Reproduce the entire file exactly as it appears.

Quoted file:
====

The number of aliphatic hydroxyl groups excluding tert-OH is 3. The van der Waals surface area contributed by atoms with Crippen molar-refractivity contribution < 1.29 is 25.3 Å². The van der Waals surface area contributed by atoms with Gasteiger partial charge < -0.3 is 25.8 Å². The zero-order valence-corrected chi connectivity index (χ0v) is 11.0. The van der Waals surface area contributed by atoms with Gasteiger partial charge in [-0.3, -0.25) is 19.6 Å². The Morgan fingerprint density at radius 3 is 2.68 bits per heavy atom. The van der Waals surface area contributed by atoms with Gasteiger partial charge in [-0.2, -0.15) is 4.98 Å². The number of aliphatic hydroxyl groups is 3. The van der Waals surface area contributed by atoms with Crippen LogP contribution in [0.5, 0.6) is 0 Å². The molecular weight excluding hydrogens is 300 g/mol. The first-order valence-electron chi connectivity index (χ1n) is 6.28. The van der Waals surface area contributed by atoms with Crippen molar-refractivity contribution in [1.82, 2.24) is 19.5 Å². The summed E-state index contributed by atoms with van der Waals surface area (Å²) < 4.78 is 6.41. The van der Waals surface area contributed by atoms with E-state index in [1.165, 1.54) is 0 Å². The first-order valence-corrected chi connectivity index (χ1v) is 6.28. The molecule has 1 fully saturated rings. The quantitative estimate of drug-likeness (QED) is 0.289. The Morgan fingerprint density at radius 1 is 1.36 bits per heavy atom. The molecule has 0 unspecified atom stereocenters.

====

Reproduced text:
The number of aliphatic hydroxyl groups excluding tert-OH is 3. The van der Waals surface area contributed by atoms with Crippen molar-refractivity contribution < 1.29 is 25.3 Å². The van der Waals surface area contributed by atoms with Gasteiger partial charge < -0.3 is 25.8 Å². The zero-order valence-corrected chi connectivity index (χ0v) is 11.0. The van der Waals surface area contributed by atoms with Gasteiger partial charge in [-0.3, -0.25) is 19.6 Å². The Morgan fingerprint density at radius 3 is 2.68 bits per heavy atom. The van der Waals surface area contributed by atoms with Gasteiger partial charge in [-0.2, -0.15) is 4.98 Å². The number of aliphatic hydroxyl groups is 3. The van der Waals surface area contributed by atoms with Crippen LogP contribution in [0.5, 0.6) is 0 Å². The molecular weight excluding hydrogens is 300 g/mol. The first-order valence-electron chi connectivity index (χ1n) is 6.28. The van der Waals surface area contributed by atoms with Crippen molar-refractivity contribution in [1.82, 2.24) is 19.5 Å². The summed E-state index contributed by atoms with van der Waals surface area (Å²) < 4.78 is 6.41. The van der Waals surface area contributed by atoms with E-state index in [1.165, 1.54) is 0 Å². The first-order valence-corrected chi connectivity index (χ1v) is 6.28. The molecule has 1 fully saturated rings. The quantitative estimate of drug-likeness (QED) is 0.289. The Morgan fingerprint density at radius 1 is 1.36 bits per heavy atom. The molecule has 0 unspecified atom stereocenters.